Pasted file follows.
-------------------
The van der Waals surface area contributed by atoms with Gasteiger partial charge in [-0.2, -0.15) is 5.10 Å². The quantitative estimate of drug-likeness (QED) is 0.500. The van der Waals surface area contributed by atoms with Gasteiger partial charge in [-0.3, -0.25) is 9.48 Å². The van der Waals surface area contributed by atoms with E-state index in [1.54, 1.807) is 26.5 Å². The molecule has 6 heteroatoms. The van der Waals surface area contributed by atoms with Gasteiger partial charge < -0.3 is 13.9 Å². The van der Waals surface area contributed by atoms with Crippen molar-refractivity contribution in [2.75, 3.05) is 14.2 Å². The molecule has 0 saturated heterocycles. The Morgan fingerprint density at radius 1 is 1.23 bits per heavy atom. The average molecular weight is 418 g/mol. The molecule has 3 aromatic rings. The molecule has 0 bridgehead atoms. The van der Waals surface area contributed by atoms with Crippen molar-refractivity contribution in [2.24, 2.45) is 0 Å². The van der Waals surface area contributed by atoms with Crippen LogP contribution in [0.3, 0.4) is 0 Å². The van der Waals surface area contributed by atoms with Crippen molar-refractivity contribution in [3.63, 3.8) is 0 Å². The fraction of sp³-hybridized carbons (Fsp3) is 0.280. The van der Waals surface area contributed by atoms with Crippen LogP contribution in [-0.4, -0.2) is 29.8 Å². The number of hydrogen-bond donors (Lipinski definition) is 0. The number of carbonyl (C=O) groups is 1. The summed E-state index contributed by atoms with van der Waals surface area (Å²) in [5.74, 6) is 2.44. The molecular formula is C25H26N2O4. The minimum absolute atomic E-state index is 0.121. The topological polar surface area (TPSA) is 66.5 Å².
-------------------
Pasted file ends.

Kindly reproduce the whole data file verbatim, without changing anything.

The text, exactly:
The van der Waals surface area contributed by atoms with Gasteiger partial charge in [-0.2, -0.15) is 5.10 Å². The quantitative estimate of drug-likeness (QED) is 0.500. The van der Waals surface area contributed by atoms with Gasteiger partial charge in [-0.3, -0.25) is 9.48 Å². The van der Waals surface area contributed by atoms with E-state index in [1.54, 1.807) is 26.5 Å². The molecule has 6 heteroatoms. The van der Waals surface area contributed by atoms with Gasteiger partial charge < -0.3 is 13.9 Å². The van der Waals surface area contributed by atoms with Crippen molar-refractivity contribution in [2.75, 3.05) is 14.2 Å². The molecule has 0 saturated heterocycles. The Morgan fingerprint density at radius 1 is 1.23 bits per heavy atom. The average molecular weight is 418 g/mol. The molecule has 3 aromatic rings. The molecule has 0 bridgehead atoms. The van der Waals surface area contributed by atoms with Crippen molar-refractivity contribution in [2.24, 2.45) is 0 Å². The van der Waals surface area contributed by atoms with Crippen LogP contribution in [0.3, 0.4) is 0 Å². The van der Waals surface area contributed by atoms with Crippen molar-refractivity contribution in [3.63, 3.8) is 0 Å². The fraction of sp³-hybridized carbons (Fsp3) is 0.280. The van der Waals surface area contributed by atoms with Crippen LogP contribution in [-0.4, -0.2) is 29.8 Å². The number of hydrogen-bond donors (Lipinski definition) is 0. The number of carbonyl (C=O) groups is 1. The summed E-state index contributed by atoms with van der Waals surface area (Å²) in [5.74, 6) is 2.44. The molecular formula is C25H26N2O4. The minimum absolute atomic E-state index is 0.121. The topological polar surface area (TPSA) is 66.5 Å².